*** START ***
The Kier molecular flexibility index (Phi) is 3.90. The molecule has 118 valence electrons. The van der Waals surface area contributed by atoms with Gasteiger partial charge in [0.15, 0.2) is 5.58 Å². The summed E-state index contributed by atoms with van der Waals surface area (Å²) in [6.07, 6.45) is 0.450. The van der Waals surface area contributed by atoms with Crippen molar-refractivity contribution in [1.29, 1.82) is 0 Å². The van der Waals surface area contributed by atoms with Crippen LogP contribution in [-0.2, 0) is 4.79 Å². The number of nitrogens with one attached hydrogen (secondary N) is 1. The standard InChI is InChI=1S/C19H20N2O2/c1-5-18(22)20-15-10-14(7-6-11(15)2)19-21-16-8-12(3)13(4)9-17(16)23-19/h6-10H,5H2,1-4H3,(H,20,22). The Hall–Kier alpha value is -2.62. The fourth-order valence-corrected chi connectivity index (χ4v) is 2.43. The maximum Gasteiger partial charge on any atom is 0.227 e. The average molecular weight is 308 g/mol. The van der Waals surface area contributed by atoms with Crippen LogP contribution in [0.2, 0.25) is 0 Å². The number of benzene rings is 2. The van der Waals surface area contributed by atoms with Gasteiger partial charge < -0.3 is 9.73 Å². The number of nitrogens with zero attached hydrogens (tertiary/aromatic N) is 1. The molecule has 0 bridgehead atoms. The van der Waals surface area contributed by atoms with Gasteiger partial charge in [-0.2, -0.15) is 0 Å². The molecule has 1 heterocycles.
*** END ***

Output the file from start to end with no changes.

The Kier molecular flexibility index (Phi) is 3.90. The molecule has 118 valence electrons. The van der Waals surface area contributed by atoms with Gasteiger partial charge in [0.15, 0.2) is 5.58 Å². The summed E-state index contributed by atoms with van der Waals surface area (Å²) in [6.07, 6.45) is 0.450. The van der Waals surface area contributed by atoms with Crippen molar-refractivity contribution in [1.29, 1.82) is 0 Å². The van der Waals surface area contributed by atoms with Crippen LogP contribution in [-0.2, 0) is 4.79 Å². The number of nitrogens with one attached hydrogen (secondary N) is 1. The standard InChI is InChI=1S/C19H20N2O2/c1-5-18(22)20-15-10-14(7-6-11(15)2)19-21-16-8-12(3)13(4)9-17(16)23-19/h6-10H,5H2,1-4H3,(H,20,22). The Hall–Kier alpha value is -2.62. The fourth-order valence-corrected chi connectivity index (χ4v) is 2.43. The maximum Gasteiger partial charge on any atom is 0.227 e. The average molecular weight is 308 g/mol. The van der Waals surface area contributed by atoms with Crippen LogP contribution in [0.2, 0.25) is 0 Å². The number of benzene rings is 2. The van der Waals surface area contributed by atoms with Gasteiger partial charge < -0.3 is 9.73 Å². The number of nitrogens with zero attached hydrogens (tertiary/aromatic N) is 1. The molecule has 0 bridgehead atoms. The van der Waals surface area contributed by atoms with Gasteiger partial charge in [-0.2, -0.15) is 0 Å². The molecule has 1 heterocycles.